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Magnifier
Magnify
Magnifying
magnifying glass
Magniloquence
magniloquent
magniloquently
Magniloquous
Magnitogorsk
Magnitude
Magnitude of a star
magnitude relation
Magnolia acuminata
magnolia family
Magnolia fraseri
Magnolia glauca
Magnolia grandiflora
Magnolia macrophylla
Magnolia soulangiana
Magnolia State
Magnolia stellata
Magnolia tripetala
Magnolia virginiana
Magnolia warbler
Magnoliaceae
Magnoliaceous

Magnolia definitions

Webster's 1828 Dictionary

MAGNO'LIA, n. The laurel-leafed tulip tree, of several species.

WordNet (r) 3.0 (2005)

n
1: dried bark of various magnolias; used in folk medicine
2: any shrub or tree of the genus Magnolia; valued for their longevity and exquisite fragrant blooms

Merriam Webster's

noun Etymology: New Latin, from Pierre Magnol died 1715 French botanist Date: 1748 any of a genus (Magnolia of the family Magnoliaceae, the magnolia family) of American and Asian shrubs and trees with entire evergreen or deciduous leaves and usually showy white, yellow, rose, or purple flowers usually appearing in early spring

Britannica Concise

Any of about 80 species of trees and shrubs in the genus Magnolia, native to N. and Central America, the Himalayas, and E. Asia. They are valued for their fragrant flowers and handsome leaves. Magnolia is one of 12 genera in the family Magnoliaceae, which contains 210 species. Magnolias are among the most primitive of flowering plants; their primitive features include long floral axes, spiral arrangement of flower parts, and simple water-conducting cells.

Oxford Reference Dictionary

n. 1 any tree or shrub of the genus Magnolia, cultivated for its dark-green foliage and large waxlike flowers in spring. 2 a pale creamy-pink colour. Etymology: mod.L f. P. Magnol, Fr. botanist d. 1715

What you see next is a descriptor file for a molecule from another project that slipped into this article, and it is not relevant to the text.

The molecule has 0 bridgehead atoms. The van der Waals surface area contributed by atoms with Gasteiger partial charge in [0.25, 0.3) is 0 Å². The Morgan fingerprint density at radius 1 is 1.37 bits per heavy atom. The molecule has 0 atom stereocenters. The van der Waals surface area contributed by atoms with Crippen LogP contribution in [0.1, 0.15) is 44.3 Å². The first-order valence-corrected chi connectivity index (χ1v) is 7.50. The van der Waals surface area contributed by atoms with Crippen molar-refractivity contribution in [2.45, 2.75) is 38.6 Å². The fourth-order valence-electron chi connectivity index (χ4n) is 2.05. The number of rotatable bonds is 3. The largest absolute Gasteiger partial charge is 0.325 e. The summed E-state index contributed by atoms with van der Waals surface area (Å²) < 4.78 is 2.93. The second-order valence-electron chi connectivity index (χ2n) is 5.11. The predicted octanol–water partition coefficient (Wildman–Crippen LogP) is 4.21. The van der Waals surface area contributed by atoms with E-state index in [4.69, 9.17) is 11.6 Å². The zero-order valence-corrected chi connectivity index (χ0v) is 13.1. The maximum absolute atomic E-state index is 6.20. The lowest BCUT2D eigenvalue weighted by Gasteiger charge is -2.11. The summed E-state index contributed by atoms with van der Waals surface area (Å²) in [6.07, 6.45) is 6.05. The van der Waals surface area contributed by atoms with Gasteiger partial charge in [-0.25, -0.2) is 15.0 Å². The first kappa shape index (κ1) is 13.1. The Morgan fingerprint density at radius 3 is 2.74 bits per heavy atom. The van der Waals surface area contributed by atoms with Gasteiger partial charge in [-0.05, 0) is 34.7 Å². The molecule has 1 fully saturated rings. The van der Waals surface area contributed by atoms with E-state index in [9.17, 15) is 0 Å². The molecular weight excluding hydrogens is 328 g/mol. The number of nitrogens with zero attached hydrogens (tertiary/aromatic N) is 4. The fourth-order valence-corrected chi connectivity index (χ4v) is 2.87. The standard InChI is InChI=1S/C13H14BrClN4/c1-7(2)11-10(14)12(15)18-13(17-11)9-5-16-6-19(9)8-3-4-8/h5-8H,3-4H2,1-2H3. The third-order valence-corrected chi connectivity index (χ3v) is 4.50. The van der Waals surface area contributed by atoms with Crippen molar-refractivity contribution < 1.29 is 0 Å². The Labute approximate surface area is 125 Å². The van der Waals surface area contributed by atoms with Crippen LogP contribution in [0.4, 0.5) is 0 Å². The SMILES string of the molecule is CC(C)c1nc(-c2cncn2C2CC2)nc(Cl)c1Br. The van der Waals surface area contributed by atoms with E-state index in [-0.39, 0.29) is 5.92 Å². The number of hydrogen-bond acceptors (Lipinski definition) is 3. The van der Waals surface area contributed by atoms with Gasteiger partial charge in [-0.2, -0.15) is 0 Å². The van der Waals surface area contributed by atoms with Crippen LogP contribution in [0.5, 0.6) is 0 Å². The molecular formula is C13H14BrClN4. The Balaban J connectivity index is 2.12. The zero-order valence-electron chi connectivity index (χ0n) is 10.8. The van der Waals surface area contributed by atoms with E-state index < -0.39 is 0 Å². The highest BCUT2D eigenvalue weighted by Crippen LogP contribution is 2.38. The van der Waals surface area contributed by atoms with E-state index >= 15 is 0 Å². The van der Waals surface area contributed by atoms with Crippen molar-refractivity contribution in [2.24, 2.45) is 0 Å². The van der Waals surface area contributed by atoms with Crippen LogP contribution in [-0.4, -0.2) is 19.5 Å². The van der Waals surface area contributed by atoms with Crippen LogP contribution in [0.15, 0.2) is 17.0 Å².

Webster's 1913 Dictionary

Magnolia Mag*no"li*a, n. [NL. Named after Pierre Magnol, professor of botany at Montpellier, France, in the 17th century.] (Bot.) A genus of American and Asiatic trees, with aromatic bark and large sweet-scented whitish or reddish flowers. Note: Magnolia grandiflora has coriaceous shining leaves and very fragrant blossoms. It is common from North Carolina to Florida and Texas, and is one of the most magnificent trees of the American forest. The sweet bay (M. glauca)is a small tree found sparingly as far north as Cape Ann. Other American species are M. Umbrella, M. macrophylla, M. Fraseri, M. acuminata, and M. cordata. M. conspicua and M. purpurea are cultivated shrubs or trees from Eastern Asia. M. Campbellii, of India, has rose-colored or crimson flowers. Magnolia warbler (Zo["o]l.), a beautiful North American wood warbler (Dendroica maculosa). The rump and under parts are bright yellow; the breast and belly are spotted with black; the under tail coverts are white; the crown is ash.

Collin's Cobuild Dictionary

(magnolias) A magnolia is a kind of tree with white, pink, yellow, or purple flowers. N-COUNT



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